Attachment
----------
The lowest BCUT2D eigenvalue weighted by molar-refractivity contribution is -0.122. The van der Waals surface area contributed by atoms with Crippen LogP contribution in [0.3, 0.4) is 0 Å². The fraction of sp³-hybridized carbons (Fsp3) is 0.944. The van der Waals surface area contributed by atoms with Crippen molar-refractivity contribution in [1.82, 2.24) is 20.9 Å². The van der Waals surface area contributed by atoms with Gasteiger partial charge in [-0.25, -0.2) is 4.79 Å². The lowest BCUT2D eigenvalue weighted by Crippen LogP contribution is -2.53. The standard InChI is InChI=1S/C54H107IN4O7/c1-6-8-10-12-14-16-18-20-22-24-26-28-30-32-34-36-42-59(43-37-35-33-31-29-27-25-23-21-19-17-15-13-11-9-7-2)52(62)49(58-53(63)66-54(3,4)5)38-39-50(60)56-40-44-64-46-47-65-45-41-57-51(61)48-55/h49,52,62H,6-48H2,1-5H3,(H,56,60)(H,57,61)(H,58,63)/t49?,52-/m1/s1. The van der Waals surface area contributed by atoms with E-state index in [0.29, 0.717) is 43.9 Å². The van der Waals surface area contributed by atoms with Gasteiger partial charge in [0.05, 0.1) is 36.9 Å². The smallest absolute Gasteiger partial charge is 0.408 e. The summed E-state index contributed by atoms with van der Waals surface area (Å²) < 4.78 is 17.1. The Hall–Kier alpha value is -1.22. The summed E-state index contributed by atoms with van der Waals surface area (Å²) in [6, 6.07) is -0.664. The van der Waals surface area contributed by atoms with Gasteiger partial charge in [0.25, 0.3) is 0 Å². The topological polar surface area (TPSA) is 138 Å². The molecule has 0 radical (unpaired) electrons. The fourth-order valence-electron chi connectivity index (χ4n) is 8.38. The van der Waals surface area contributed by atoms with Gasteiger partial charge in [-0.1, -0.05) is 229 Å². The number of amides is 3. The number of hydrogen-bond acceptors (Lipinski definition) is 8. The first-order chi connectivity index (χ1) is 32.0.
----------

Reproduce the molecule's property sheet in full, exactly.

The lowest BCUT2D eigenvalue weighted by molar-refractivity contribution is -0.122. The van der Waals surface area contributed by atoms with Crippen LogP contribution in [0.3, 0.4) is 0 Å². The fraction of sp³-hybridized carbons (Fsp3) is 0.944. The van der Waals surface area contributed by atoms with Crippen molar-refractivity contribution in [1.82, 2.24) is 20.9 Å². The van der Waals surface area contributed by atoms with Gasteiger partial charge in [-0.25, -0.2) is 4.79 Å². The lowest BCUT2D eigenvalue weighted by Crippen LogP contribution is -2.53. The standard InChI is InChI=1S/C54H107IN4O7/c1-6-8-10-12-14-16-18-20-22-24-26-28-30-32-34-36-42-59(43-37-35-33-31-29-27-25-23-21-19-17-15-13-11-9-7-2)52(62)49(58-53(63)66-54(3,4)5)38-39-50(60)56-40-44-64-46-47-65-45-41-57-51(61)48-55/h49,52,62H,6-48H2,1-5H3,(H,56,60)(H,57,61)(H,58,63)/t49?,52-/m1/s1. The van der Waals surface area contributed by atoms with E-state index in [0.29, 0.717) is 43.9 Å². The van der Waals surface area contributed by atoms with Gasteiger partial charge in [0.05, 0.1) is 36.9 Å². The smallest absolute Gasteiger partial charge is 0.408 e. The summed E-state index contributed by atoms with van der Waals surface area (Å²) < 4.78 is 17.1. The Hall–Kier alpha value is -1.22. The summed E-state index contributed by atoms with van der Waals surface area (Å²) in [6, 6.07) is -0.664. The van der Waals surface area contributed by atoms with Gasteiger partial charge in [0.25, 0.3) is 0 Å². The topological polar surface area (TPSA) is 138 Å². The molecule has 0 radical (unpaired) electrons. The fourth-order valence-electron chi connectivity index (χ4n) is 8.38. The van der Waals surface area contributed by atoms with Gasteiger partial charge in [-0.1, -0.05) is 229 Å². The number of amides is 3. The number of hydrogen-bond acceptors (Lipinski definition) is 8. The first-order chi connectivity index (χ1) is 32.0.